I thought I was going to hate this book. Everything pointed to it--the title, the trying too hard to be cute and clean cover with that infamous prep classic clean white, pink and green all in near sickening pastels and the title itself, even. A flip to the back cover shows more signs of a book I should be hating. Oh, a book about preps in a boarding school. I was expecting cliches at every corner. I was expecting terrible prose and barely convered condescending adult recollection.

In a way, a lot of that were in the book. The movie perfect characters--the outcast who only ever really wanted to be popular, the popular miss perfect, the hot and obsessed boy that the narrator will never be able to get...or so she thinks and doubts and ect. But it's not so much the plot of the book as the style itself that made me, somehow, like it. Finished it in two days, in fact.

Something about the constantly worrying, doubting, nervous, angsty actions of Lee, our famous I used to be real but now that I'm in boarding school all I want is to be accepted type character, it's her little swirling thoughts and details that really gave the book something outside its cliche storyline. Yes, she's a character that's easy to dislike, and often I found myself wishing she would gain some goddamned confidence and just GO FOR IT, in all caps and stop trying so damned hard and other annoyances, but in the end it's the little details that doesn't feel so unrealistic, the sort of thing I could imagine a high school girl somewhere worrying over...I guess that made it a worthy read. And what do you know? Some review even used the dreaded word "poignant" and I liked it.

Stars in Coma-A Lifetime of Pent-Up Sadness

I think I may have to get into Swedish music more often. It's almost always so damned sweet and innocent, and blissfully un-self conscious, and wonderfully pop. DIY indie pop may not be the most obscure thing you'll ever heard, but sometimes a jangling melody and fluttery lyrics, echoes and fading bells and longing acoustic guitar, sometimes that's all you need on a fresh spring morning. Add on the non-obstructing catchiness of the song, the general sense of happiness and evasive sorrow all crushed and blended together into a fluffy sort of track, and that's exactly what Stars in Coma fill you with. It's tough to hear that this is a solo project, and a wonderful, wonderful one at that.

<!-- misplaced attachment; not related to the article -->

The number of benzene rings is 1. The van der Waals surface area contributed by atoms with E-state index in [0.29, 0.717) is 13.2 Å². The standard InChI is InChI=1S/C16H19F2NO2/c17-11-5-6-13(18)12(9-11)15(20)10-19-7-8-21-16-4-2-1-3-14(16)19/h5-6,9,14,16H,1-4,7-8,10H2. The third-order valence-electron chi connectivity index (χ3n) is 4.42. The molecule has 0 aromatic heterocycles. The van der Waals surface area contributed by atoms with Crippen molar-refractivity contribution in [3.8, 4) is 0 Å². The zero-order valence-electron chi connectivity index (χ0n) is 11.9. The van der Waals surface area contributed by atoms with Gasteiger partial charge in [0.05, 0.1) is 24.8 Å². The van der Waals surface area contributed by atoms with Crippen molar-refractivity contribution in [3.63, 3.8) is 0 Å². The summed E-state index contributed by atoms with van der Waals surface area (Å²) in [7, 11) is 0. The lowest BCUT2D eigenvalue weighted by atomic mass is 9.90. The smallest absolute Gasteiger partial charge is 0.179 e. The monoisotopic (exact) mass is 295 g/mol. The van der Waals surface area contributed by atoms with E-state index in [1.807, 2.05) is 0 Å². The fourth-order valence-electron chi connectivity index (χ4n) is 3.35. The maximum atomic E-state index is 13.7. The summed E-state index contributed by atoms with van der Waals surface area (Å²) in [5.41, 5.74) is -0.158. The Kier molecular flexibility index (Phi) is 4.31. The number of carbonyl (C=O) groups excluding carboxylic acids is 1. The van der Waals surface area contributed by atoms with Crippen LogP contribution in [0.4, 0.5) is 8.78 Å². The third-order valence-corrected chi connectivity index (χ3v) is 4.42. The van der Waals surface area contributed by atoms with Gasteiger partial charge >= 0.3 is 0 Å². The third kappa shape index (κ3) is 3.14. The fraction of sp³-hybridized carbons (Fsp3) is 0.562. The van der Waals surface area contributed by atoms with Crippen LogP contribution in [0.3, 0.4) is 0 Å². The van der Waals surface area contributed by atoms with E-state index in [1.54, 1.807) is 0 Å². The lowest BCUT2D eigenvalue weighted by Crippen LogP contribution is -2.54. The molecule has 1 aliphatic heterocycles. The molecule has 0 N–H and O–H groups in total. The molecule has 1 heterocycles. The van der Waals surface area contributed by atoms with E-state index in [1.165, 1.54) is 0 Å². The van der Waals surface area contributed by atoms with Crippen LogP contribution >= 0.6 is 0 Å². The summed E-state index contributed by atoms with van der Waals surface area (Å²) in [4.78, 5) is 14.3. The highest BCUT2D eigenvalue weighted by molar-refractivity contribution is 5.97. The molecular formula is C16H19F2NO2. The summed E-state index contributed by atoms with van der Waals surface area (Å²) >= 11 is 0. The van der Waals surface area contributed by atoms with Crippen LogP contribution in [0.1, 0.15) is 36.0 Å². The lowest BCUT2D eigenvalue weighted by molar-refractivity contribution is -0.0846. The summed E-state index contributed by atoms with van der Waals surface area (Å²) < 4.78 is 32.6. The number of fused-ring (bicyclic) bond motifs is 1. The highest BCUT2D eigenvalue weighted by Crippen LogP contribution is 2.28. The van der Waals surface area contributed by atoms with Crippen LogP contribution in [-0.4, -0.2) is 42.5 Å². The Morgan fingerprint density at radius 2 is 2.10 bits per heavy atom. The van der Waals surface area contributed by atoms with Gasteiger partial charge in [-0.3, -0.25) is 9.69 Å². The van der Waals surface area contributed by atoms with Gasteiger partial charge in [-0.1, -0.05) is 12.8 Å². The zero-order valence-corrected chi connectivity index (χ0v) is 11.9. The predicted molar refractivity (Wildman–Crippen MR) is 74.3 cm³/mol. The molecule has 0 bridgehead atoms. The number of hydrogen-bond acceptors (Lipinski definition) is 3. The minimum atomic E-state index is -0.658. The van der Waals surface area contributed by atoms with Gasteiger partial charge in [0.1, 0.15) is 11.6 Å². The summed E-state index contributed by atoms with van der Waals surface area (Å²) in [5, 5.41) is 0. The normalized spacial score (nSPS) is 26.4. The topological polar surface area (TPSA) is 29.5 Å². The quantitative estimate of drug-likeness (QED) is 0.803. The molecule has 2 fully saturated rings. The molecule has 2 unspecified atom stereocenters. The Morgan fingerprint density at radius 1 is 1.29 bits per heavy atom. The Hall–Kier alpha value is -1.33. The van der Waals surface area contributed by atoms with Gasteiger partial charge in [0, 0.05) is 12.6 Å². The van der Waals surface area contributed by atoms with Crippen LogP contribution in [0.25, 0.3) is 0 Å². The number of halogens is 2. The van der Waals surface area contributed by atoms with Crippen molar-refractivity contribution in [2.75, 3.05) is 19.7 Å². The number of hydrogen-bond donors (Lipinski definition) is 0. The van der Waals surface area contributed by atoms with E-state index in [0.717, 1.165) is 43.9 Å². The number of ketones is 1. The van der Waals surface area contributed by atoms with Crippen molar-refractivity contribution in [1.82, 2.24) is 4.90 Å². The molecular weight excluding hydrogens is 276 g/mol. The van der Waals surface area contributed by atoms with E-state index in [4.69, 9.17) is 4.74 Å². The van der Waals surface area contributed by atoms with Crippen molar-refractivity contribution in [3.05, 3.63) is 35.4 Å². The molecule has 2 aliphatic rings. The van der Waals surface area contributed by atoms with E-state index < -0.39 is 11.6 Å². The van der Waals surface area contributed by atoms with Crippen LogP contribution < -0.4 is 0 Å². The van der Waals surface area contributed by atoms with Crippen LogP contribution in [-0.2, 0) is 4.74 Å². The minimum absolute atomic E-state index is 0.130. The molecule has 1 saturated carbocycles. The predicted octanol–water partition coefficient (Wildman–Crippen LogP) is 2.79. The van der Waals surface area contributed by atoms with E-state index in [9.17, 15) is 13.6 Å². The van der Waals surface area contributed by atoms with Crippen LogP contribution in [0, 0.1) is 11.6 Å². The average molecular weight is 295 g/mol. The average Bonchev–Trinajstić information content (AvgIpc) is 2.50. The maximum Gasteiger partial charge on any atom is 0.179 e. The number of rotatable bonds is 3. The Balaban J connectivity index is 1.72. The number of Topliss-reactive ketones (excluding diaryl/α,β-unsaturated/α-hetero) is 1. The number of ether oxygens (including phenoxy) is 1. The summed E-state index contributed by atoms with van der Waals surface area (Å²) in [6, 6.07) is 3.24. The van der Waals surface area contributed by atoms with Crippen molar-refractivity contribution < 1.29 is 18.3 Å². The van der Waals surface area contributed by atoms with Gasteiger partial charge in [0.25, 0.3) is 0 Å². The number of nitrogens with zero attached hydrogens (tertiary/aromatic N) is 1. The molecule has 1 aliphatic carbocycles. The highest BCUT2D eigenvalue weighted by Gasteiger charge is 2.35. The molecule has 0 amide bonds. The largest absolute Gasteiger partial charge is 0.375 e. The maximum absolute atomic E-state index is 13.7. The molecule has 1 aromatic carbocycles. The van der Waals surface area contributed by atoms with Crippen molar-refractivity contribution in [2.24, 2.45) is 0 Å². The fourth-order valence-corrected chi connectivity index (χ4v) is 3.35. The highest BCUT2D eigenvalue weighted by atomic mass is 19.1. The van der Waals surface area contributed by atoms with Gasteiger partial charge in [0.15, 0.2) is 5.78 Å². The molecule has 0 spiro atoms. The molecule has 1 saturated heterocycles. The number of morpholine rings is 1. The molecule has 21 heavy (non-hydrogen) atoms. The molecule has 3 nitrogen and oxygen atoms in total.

Check out the Velvet Mountain EP, with all the songs available to download from Molokini Records. Too much, too good.

(Thanks, Hello! Surprise! for getting me all giddy about another country's crazy underrated stars...no pun intended ;) )

Ultra Electro Mini Mix (stream)

*Apologies for the late post. I had it all written out and though I pressed publish...but apparently I forgot about it until now. I can't even come up with a creative title this time.

This sort of mix compliation makes me all fuzzy and excited inside, and the mini mix sounds like endless dancing fun. The heavy synths go right with the dark undertones, but that sense of clubbing enthusiasm and endless dancing still shine through. Looking at the track listing is totally a pleasure by itself. Endless exclaimations after another--omg Goldfrapp! Ladytron! Röyksopp! Blended with lesser known bands on the second disk, and hearing it all together should be a delight.

Check out the tracklisting:

1. Gorillaz - DARE (Soulwax Remix)
2. Depeche Mode - A Pain That I'm Used To (Jacques Lu Cont Remix)
3. New Order - Waiting For The Sirens Call (Planet Funk Remix)
4. Röyksopp - What Else Is There? (Trentemoller Remix)
5. Ladytron - Sugar (Jagz Kooner Mix)
6. Tiefschwarz feat. Matty Safer - Warning Siren (Buick Project Remix)
7. Daft Punk - Technologic
8. Moby - Dream About Me (Sebastian Ingrosso Remix)
9. The Egg - Walking Away (Tocadisco’s Acid Walk Mix)
10. Shiny Toy Guns - Le Disko (Tommie Sunshine’s Brooklyn Fire Retouch)
11. Goldfrapp - Ooh La La (Tiefschwarz Remix)
12. N.E.R.D. - She Wants To Move (DFA Remix)

1. Daisy Daisy - Michelle Plays Ping Pong
2. M.A.N.D.Y. vs. Booka Shade - Body Language
3. Trick & Kubic feat. Valeska Easy
4. Armand Van Helden - Sugar (Paper Faces Remix)
5. Laid feat. Yota - Me
6. Freeform Five - No More Conversations (Mylo Remix)
7. Tonite Only Danger (The Bomb)
8. Alter Ego Rocker (Eric Prydz Remix)
9. Digitalism - Zdarlight
10. Tom Novy feat. Michael Marshall Your Body (Gianluca Motta Remix )
11. Till West & DJ Delicious - Same Man
12. Supermode Tell Me Why

And, I'm out.